When I checked my bank balance this week, I noticed a large withdrawal—a check for $2300. I opened it to view the check, and I saw my signature. The memo said it was for preschool, the date looked accurate and it seemed authentic overall. But I had no recollection of writing the check and I didn’t recognize the name it was made out to. Could it be fraud?
I checked with my wife but she didn’t recognize it either. I double checked the signature, and without doubt it was identical to mine. Something wasn’t adding up. So I called the bank manager and shared my concerns, and he placed a hold on the check.
The following day two more checks show up on my account, with my signature, but definitely not issued by me. I now knew it was definitely fraud.
It turned out that somebody had copied Chabad Israel Center checks and made them look identical, right down to my signature. It looked real, but it wasn’t. The only give away was that the thief had used check numbers that were out of sequence. This was not the real deal.
Thank G-d we were able to stop the theft and recover all the checks in time.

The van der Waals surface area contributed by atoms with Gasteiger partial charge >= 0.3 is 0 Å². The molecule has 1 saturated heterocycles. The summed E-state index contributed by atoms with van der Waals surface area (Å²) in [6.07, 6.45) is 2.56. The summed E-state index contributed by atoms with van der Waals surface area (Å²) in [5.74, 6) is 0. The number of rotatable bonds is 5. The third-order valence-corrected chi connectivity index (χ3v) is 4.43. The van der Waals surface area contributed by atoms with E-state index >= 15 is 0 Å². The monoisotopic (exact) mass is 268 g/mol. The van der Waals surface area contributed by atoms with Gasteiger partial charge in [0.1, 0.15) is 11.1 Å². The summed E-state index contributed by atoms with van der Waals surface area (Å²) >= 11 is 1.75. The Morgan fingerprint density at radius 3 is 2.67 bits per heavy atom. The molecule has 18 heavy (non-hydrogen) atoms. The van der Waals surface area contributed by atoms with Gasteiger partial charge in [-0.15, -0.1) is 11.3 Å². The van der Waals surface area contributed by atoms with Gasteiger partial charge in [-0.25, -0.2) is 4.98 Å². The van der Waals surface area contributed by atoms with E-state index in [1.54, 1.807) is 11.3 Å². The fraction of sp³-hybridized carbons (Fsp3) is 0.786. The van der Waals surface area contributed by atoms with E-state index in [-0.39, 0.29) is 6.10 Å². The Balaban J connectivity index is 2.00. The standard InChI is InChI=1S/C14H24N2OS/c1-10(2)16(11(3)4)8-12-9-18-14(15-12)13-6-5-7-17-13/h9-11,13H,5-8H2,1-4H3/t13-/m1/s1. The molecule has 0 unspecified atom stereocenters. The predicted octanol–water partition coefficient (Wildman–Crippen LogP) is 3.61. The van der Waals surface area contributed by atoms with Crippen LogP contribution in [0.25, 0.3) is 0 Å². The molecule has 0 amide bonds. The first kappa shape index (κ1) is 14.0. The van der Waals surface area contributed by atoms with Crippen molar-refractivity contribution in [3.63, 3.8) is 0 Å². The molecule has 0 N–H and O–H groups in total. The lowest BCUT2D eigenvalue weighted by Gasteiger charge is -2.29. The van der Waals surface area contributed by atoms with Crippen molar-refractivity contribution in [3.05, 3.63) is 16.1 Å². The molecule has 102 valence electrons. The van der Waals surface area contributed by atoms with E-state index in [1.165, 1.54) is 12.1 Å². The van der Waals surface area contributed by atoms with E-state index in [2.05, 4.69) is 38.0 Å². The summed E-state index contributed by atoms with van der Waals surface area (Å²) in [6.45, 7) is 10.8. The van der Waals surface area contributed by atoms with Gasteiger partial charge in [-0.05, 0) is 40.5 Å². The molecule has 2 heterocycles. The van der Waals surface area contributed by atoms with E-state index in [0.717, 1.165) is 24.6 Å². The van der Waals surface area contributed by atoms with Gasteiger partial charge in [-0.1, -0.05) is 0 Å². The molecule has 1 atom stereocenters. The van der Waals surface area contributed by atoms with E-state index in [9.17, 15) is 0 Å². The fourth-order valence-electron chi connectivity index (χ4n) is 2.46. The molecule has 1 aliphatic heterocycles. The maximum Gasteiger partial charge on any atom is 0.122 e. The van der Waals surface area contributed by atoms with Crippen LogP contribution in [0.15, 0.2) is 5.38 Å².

On Yom Kippur we sit in shul, dressed in white like angels, fasting and praying to G-d. We tell G-d, “This is the real me! The me that has been sinning all year is forged. That’s somebody else. It’s not the real me. It may look like my signature, it may look identical, it may be extremely difficult to tell the difference, but it’s not my signature. The real me is the one who is in shul now. The real me is the one who wants to do the right thing. The real me is the one who prays to G-d.”
During the year we may deviate from spirituality. We may have sinned. We may have done things that we are not proud of. But come Yom Kippur, we reveal our true selves—our good and holy selves.
May we all be inscribed in the book of life with health and happiness, and may we have the strength to keep our true selves revealed and in action year round.